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The Democratic Strategist

Political Strategy for a Permanent Democratic Majority

Who Cares If Beltway Elites Are Bored With the Gun Debate?

After the latest gun massacre in San Bernardino, and before a whole lot was known about the killers and their motives, there was already a sense of ennui setting in among Beltway elites about the tedious gun policy debate that would soon set it. At New York today, I wrote about this deplorable refusal to deal with the gun policy issue:

Liberals need to understand, however, that it’s precisely this fatigue, and the underlying assumption that both sides in the perpetual “gun debate” are equally to blame for its unproductive nature, that is the secret weapon of the NRA and Second Amendment ultras everywhere. There are obviously many other things that are relevant to a gun massacre, from possible terrorist links to mental-health issues. But gun policy should always be in order after a gun massacre.
That’s not how the King of False Equivalency, National Journal columnist Ron Fournier, sees it, of course. In his first post-San Bernardino piece, he excoriates gun-control advocates (among whom he placed himself) for offending the tender sensibilities of all those gun-control opponents who are piously calling for prayer rather than legislation.

Re­pub­lic­ans are do­ing more than pray­ing. They’re not do­ing nearly enough, from my vant­age point, but if we’re go­ing to move bey­ond verbal wars and ac­tu­ally start fix­ing this prob­lem, the first step is to ac­know­ledge the oth­er side’s point of view. Un­der­stand it. Re­spect it. Then ex­ploit it.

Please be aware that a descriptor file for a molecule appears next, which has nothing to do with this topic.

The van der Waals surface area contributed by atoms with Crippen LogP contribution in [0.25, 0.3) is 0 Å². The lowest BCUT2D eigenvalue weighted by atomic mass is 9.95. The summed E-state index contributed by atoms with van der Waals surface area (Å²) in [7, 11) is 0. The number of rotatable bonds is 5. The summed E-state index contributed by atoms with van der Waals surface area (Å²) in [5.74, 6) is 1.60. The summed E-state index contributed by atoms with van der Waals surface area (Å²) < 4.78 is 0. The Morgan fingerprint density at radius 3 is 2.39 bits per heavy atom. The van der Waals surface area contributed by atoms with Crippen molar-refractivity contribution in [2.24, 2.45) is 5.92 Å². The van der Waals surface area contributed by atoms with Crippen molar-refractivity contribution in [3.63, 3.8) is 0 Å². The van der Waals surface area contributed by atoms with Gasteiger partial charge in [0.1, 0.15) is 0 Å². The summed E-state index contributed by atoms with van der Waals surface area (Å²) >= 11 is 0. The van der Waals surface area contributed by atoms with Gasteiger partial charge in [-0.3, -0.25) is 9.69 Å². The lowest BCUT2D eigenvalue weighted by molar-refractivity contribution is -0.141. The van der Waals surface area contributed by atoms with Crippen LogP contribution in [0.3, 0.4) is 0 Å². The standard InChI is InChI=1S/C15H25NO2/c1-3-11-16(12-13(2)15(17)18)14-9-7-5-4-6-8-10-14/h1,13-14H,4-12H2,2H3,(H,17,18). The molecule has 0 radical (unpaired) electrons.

For ex­ample, couldn’t a smart group of gun con­trol ad­voc­ates seize on the Na­tion­al Rifle As­so­ci­ation’s talk­ing point about men­tal health and work to­ward ma­jor re­forms of the U.S. sys­tem?

Does a single soul other than Ron Fournier think the NRA will expend an ounce of its vast political capital fighting for reforms in the U.S. mental-health system? I doubt it. And why should they? They are not the National Rifle and Mental Health Association. And so the injunction to gun-control advocates to find some way to work with Wayne LaPierre after changing the subject from guns is a counsel of surrender and despair.
If the next mass-killing spree in this country is conducted by dynamite, harpoons, or crossbows, and liberals talk about gun control, Fournier and other critics will have a point. But not this time. And it really doesn’t matter if certain elites find the topic boring.

Unfortunately, we may not have to wait that long to come to grips with this issue all over again.

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